This weekend, we attended Palm Sunday Mass on Saturday evening. The weather was gorgeous and I had high hopes that it would translate into wonderfully behaved children at Mass. Oh, I dream. When we arrived and saw the ministers of welcome passing out the palms, Scott and I both looked at each other and gave each other the look of understanding. How did we forget it was Palm Sunday? I mean, we knew it was Palm Sunday, but we didn’t remember what all that entailed. The Passion reading – it’s a long ‘en. But, we leaned into it, found a seat near the front and prayed for the best.
The thing with Luke and Mass is that he’s not particularly loud, he’s just incredibly busy. You know, because at age 2.5 it’s completely age appropriate. Add to the fact that he’s started using words and we hesitate to dampen his newfound excitement for all things spoken. I mostly want to cry when he babbles in Mass because I’m so proud. So…when the really old couple in front of us started making comments like, “I have no idea what the priest just said, I can’t hear a thing” or “Why don’t they take him out?” or “My goodness, this is ridiculous” I could feel my blood pressure rising. Add to the comments, the not-so-subtle stares and heavy sighs and I was just about to lose it. I started picturing myself pulling them aside after Mass and saying this:
“I’m sorry our two-year-old was distracting during Mass. But you know what, he has every right to be in here. Do you know what he’s been through the past two years?…” Yeah, you can see that would not have been a positive conversation. Just before the Gospel reading, I picked Luke out of Scott’s arms and we headed outside. Not just to the narthex, but outside, outside. Never in my eleven years of motherhood have I been that heated. I could feel the anger bubbling at the surface. It was Palm Sunday for goodness sake and I was being shamed into taking my not super loud, but slightly busy child out of Mass. That really ticked me off. Luke and I went to the back side of the parish office and I actually got down on my knees and started praying. I prayed for guidance, for patience and for God to give me some peace about the whole situation. I was just so angry.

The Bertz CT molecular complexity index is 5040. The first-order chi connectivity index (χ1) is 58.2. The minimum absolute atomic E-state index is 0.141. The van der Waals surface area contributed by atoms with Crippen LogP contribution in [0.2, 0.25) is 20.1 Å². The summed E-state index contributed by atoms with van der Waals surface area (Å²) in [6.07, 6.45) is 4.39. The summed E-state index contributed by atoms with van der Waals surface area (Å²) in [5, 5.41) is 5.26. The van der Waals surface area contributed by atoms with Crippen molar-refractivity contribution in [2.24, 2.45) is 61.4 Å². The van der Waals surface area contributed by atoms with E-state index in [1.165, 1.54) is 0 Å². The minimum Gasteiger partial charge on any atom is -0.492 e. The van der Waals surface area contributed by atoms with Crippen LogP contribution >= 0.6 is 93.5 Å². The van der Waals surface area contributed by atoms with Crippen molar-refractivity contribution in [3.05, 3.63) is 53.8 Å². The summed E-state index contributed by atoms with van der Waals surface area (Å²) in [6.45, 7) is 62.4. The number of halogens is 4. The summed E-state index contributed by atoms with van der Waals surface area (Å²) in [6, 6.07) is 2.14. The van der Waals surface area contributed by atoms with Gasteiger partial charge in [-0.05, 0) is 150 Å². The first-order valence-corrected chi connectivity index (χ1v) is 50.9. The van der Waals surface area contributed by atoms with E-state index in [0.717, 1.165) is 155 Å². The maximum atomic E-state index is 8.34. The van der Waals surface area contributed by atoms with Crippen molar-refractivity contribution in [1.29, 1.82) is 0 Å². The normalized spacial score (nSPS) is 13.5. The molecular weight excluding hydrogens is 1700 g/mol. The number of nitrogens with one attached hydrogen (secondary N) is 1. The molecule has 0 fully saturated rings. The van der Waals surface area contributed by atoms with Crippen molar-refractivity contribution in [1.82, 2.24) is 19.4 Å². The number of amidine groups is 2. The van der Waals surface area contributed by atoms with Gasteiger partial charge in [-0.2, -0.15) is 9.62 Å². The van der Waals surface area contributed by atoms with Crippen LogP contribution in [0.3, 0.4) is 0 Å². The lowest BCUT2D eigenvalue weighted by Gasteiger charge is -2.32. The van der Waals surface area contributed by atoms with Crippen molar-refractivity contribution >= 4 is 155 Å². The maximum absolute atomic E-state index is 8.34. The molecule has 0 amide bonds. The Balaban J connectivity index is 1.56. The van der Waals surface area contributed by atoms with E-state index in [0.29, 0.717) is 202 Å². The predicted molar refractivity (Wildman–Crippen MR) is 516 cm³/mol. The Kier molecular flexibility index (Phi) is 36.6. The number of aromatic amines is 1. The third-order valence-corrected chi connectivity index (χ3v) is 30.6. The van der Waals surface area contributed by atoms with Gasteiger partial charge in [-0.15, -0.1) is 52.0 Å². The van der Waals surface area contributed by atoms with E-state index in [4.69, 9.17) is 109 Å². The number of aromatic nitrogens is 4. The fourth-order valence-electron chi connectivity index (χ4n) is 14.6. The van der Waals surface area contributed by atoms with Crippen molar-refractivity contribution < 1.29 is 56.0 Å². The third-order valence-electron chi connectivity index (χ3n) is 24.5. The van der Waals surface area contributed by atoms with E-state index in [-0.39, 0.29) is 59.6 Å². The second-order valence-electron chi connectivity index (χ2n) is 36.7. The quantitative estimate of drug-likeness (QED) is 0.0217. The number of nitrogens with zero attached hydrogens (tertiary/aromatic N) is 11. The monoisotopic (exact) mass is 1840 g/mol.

And then Luke patted me on the shoulder and gave me a kiss.
For the next half hour, we sat outside. I sat on the park bench and Luke happily picked dandelions, blew on them and then picked more. It was the most peaceful half hour I’ve had in a long time. I didn’t hear a thing that happened in Mass, but I suspect God had his own plans for me this weekend. As Scott and I drove home, we reflected on our experience. He, too, was just as angry. Then we remembered that it was, in fact, Palm Sunday. Didn’t Jesus have every right to look at the crowd and stake his claim? To yell to the people that they were acting like children, choosing to free a murderer rather than the Messiah? But he didn’t.
I know now that venting to that couple wouldn’t have changed a thing. It might’ve made me feel a little better, but ultimately I would’ve felt worse at the end. They’re 70+, change doesn’t come easy. Sometimes Mass isn’t always about the readings or the homily or the beautiful music. It’s always about the Eucharist. Because in our brokenness, Jesus offered up the same sacrifice for me, as he did for everyone else there. It just took a grumpy old man to remind me.
The baby birds? That’s part two. You’ll have to tune in later today.